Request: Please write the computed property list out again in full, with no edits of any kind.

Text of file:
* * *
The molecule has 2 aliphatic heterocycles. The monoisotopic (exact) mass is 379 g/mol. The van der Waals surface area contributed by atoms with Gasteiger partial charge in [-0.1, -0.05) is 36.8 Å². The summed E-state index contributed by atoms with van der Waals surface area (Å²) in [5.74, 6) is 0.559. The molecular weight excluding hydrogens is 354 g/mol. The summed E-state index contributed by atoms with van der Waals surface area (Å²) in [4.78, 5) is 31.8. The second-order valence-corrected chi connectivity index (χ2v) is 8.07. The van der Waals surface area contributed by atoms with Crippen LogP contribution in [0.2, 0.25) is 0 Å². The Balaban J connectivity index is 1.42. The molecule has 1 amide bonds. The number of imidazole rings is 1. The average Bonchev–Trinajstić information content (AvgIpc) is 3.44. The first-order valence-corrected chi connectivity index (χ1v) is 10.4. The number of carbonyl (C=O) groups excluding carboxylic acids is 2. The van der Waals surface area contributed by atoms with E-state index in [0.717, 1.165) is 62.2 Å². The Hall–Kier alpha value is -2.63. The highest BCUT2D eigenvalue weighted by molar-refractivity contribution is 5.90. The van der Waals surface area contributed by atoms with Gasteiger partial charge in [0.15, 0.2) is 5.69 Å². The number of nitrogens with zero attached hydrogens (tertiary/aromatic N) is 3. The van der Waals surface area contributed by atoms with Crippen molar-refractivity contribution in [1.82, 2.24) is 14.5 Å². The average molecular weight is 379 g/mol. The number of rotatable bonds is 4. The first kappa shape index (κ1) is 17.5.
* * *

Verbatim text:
The molecule has 2 aliphatic heterocycles. The monoisotopic (exact) mass is 379 g/mol. The van der Waals surface area contributed by atoms with Gasteiger partial charge in [-0.1, -0.05) is 36.8 Å². The summed E-state index contributed by atoms with van der Waals surface area (Å²) in [5.74, 6) is 0.559. The molecular weight excluding hydrogens is 354 g/mol. The summed E-state index contributed by atoms with van der Waals surface area (Å²) in [4.78, 5) is 31.8. The second-order valence-corrected chi connectivity index (χ2v) is 8.07. The van der Waals surface area contributed by atoms with Crippen LogP contribution in [0.2, 0.25) is 0 Å². The Balaban J connectivity index is 1.42. The molecule has 1 amide bonds. The number of imidazole rings is 1. The average Bonchev–Trinajstić information content (AvgIpc) is 3.44. The first-order valence-corrected chi connectivity index (χ1v) is 10.4. The number of carbonyl (C=O) groups excluding carboxylic acids is 2. The van der Waals surface area contributed by atoms with E-state index in [0.717, 1.165) is 62.2 Å². The Hall–Kier alpha value is -2.63. The highest BCUT2D eigenvalue weighted by molar-refractivity contribution is 5.90. The van der Waals surface area contributed by atoms with Gasteiger partial charge in [0.15, 0.2) is 5.69 Å². The number of nitrogens with zero attached hydrogens (tertiary/aromatic N) is 3. The van der Waals surface area contributed by atoms with Crippen molar-refractivity contribution in [1.82, 2.24) is 14.5 Å². The average molecular weight is 379 g/mol. The number of rotatable bonds is 4. The first kappa shape index (κ1) is 17.5.